Forget Web service orchestration: IBM is getting into something a lot more fun. The company has worked with Japanese karaoke equipment maker Xing to develop a new type of wireless karaoke controller.
People in bars and restaurants can use the controller to scroll through thousands of songs listed by artist, song or category, and choose the one they want by touching the screen, IBM said. The device sends the information over a Wi-Fi network to Xing's "karaoke command center," which cues up the song.
Most karaoke systems today require people to leaf through a big catalog of songs and then type a corresponding number into a device. That can be difficult in a dark and crowded bar, especially after a second drink.
The new controller comes in two models: the Kyoku-NAVI II and Kyoku-NAVI S. It is shock-proof and water-resistant, and can also be used to place food and drink orders. They'll be on sale in Japan starting in early November, IBM said. Pricing hasn't been announced.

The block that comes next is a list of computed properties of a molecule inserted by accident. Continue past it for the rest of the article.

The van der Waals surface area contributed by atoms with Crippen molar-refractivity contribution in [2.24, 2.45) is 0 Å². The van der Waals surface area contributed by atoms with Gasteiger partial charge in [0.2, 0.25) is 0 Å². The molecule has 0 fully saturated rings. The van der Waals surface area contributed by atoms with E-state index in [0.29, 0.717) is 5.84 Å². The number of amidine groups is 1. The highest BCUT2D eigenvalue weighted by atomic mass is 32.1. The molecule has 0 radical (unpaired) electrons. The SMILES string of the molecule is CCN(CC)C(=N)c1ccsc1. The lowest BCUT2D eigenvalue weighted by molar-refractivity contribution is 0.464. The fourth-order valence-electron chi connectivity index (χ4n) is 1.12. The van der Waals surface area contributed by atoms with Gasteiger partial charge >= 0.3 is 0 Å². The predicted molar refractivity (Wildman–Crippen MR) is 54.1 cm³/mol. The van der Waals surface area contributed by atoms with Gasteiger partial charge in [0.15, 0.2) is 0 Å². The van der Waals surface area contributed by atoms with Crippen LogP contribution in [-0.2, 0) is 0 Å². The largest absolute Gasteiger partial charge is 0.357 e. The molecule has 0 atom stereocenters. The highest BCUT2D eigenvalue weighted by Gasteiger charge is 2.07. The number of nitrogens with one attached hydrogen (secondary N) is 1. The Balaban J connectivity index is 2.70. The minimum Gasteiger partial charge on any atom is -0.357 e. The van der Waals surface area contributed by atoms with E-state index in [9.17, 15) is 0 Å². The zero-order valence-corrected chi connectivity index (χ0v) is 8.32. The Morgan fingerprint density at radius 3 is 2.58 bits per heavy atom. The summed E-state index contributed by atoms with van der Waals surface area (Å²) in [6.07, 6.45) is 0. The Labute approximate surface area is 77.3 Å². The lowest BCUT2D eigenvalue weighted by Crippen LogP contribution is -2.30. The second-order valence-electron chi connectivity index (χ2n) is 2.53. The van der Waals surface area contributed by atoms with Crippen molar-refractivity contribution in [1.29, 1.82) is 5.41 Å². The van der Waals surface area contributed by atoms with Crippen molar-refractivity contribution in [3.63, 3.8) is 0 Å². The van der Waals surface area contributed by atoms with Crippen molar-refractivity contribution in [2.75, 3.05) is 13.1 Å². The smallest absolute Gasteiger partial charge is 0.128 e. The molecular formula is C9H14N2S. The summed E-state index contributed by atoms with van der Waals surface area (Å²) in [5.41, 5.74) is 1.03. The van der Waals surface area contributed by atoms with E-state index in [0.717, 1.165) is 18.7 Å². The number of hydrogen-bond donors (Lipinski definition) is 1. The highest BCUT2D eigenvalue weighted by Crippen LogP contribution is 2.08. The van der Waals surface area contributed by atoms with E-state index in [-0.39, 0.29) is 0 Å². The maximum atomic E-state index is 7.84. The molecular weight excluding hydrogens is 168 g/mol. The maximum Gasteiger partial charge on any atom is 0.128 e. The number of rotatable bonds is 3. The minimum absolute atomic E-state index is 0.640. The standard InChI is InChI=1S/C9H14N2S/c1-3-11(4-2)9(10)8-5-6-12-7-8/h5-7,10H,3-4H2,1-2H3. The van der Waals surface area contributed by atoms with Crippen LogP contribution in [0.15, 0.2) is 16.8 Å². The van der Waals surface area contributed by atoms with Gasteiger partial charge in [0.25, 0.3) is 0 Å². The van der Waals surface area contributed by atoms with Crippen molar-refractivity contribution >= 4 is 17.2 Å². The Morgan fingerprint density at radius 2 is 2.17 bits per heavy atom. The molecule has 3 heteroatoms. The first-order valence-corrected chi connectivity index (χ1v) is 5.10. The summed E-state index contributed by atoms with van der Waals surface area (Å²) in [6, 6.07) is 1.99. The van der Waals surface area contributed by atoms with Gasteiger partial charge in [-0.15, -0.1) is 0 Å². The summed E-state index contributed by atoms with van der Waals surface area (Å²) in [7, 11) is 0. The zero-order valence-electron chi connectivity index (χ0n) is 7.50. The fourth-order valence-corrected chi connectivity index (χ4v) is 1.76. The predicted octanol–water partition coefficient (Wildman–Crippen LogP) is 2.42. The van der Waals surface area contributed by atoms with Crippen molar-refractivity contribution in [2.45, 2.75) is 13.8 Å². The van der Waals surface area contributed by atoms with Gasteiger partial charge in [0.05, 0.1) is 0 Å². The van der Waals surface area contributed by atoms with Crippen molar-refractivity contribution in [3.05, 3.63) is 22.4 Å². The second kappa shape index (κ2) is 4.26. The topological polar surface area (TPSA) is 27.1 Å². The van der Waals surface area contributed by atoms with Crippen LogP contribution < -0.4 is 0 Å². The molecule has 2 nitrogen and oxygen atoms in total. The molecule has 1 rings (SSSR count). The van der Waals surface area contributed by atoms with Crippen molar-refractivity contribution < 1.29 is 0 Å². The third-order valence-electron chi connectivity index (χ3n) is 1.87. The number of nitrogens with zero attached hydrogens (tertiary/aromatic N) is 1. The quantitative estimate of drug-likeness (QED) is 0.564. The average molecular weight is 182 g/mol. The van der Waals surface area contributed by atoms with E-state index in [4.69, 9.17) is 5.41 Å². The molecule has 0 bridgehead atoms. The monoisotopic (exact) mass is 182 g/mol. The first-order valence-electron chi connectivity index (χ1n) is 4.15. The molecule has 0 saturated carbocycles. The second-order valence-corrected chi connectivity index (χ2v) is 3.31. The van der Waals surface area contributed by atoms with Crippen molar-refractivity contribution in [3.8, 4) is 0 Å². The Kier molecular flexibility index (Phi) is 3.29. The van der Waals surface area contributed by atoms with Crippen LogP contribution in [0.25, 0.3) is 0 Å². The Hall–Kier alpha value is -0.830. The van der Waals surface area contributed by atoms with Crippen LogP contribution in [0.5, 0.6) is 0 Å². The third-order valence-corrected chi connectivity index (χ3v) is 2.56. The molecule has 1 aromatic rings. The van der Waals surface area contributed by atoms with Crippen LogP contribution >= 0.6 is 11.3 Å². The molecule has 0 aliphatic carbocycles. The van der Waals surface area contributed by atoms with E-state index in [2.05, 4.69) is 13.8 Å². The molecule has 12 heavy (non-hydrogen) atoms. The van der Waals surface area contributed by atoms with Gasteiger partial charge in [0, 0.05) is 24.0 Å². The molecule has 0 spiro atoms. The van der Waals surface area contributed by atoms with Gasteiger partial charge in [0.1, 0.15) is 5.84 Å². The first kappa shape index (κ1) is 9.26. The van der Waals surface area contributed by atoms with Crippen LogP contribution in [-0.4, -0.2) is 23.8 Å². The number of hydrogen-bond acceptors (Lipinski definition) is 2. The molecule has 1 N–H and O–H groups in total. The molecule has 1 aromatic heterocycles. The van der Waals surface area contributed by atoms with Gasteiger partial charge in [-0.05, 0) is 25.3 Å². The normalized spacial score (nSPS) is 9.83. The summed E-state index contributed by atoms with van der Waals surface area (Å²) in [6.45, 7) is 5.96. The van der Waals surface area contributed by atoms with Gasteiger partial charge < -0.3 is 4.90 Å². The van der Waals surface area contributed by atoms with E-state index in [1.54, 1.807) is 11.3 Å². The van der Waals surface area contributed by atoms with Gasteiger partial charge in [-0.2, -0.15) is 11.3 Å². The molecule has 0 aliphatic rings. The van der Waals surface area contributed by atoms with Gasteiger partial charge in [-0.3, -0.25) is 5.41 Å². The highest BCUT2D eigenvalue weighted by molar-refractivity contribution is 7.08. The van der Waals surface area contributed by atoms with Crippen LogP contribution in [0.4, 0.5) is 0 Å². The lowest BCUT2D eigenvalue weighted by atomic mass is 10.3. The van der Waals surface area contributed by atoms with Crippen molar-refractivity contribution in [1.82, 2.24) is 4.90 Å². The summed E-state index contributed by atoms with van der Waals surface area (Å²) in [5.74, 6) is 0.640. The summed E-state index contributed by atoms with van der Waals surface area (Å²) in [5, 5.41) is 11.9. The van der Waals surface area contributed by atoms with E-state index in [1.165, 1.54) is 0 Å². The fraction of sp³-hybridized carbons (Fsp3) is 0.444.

IBM has worked with Xing (pronounced ex-sing) on karaoke products for about two years, and this is the second set of controllers they've designed together, said June Namioka, an IBM spokeswoman in Japan.
Xing approached IBM for the joint project because it has a long history designing portable products in Japan, including its ThinkPad notebooks, now owned by Lenovo, Namioka said.
The storage and search capabilities come from IBM's DB2 Everyplace, a version of its database designed to be embedded in devices. The controllers are for use with two new Karaoke centers announced by Xing last month.
Xing, a subsidiary of Brother Industries, has no plans to sell the devices outside of Japan, Namioka said.
They will be sold by Xing, and not by IBM, she emphasized.
"We're not getting into the karaoke market."